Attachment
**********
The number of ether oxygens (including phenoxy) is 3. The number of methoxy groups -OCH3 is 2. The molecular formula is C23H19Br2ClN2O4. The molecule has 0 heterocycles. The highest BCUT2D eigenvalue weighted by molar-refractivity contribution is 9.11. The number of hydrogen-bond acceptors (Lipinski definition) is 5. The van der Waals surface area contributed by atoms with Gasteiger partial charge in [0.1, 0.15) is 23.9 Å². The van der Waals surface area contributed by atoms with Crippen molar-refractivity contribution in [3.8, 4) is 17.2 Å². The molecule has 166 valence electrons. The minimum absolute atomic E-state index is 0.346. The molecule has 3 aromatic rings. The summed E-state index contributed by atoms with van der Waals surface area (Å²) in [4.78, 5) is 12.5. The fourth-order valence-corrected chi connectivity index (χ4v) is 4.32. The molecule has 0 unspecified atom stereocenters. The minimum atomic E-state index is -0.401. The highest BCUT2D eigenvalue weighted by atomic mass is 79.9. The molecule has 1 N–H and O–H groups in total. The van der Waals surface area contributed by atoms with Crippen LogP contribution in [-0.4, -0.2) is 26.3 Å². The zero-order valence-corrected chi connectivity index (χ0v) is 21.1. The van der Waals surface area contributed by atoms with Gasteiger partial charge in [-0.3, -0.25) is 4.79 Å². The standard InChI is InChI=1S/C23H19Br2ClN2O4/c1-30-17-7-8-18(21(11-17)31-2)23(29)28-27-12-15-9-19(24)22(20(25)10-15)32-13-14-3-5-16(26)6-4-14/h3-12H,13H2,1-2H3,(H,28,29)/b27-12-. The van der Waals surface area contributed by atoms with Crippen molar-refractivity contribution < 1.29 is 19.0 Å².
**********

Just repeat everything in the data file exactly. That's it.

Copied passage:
The number of ether oxygens (including phenoxy) is 3. The number of methoxy groups -OCH3 is 2. The molecular formula is C23H19Br2ClN2O4. The molecule has 0 heterocycles. The highest BCUT2D eigenvalue weighted by molar-refractivity contribution is 9.11. The number of hydrogen-bond acceptors (Lipinski definition) is 5. The van der Waals surface area contributed by atoms with Gasteiger partial charge in [0.1, 0.15) is 23.9 Å². The van der Waals surface area contributed by atoms with Crippen molar-refractivity contribution in [3.8, 4) is 17.2 Å². The molecule has 166 valence electrons. The minimum absolute atomic E-state index is 0.346. The molecule has 3 aromatic rings. The summed E-state index contributed by atoms with van der Waals surface area (Å²) in [4.78, 5) is 12.5. The fourth-order valence-corrected chi connectivity index (χ4v) is 4.32. The molecule has 0 unspecified atom stereocenters. The minimum atomic E-state index is -0.401. The highest BCUT2D eigenvalue weighted by atomic mass is 79.9. The molecule has 1 N–H and O–H groups in total. The van der Waals surface area contributed by atoms with Crippen LogP contribution in [-0.4, -0.2) is 26.3 Å². The zero-order valence-corrected chi connectivity index (χ0v) is 21.1. The van der Waals surface area contributed by atoms with Gasteiger partial charge in [-0.3, -0.25) is 4.79 Å². The standard InChI is InChI=1S/C23H19Br2ClN2O4/c1-30-17-7-8-18(21(11-17)31-2)23(29)28-27-12-15-9-19(24)22(20(25)10-15)32-13-14-3-5-16(26)6-4-14/h3-12H,13H2,1-2H3,(H,28,29)/b27-12-. The van der Waals surface area contributed by atoms with Crippen molar-refractivity contribution < 1.29 is 19.0 Å².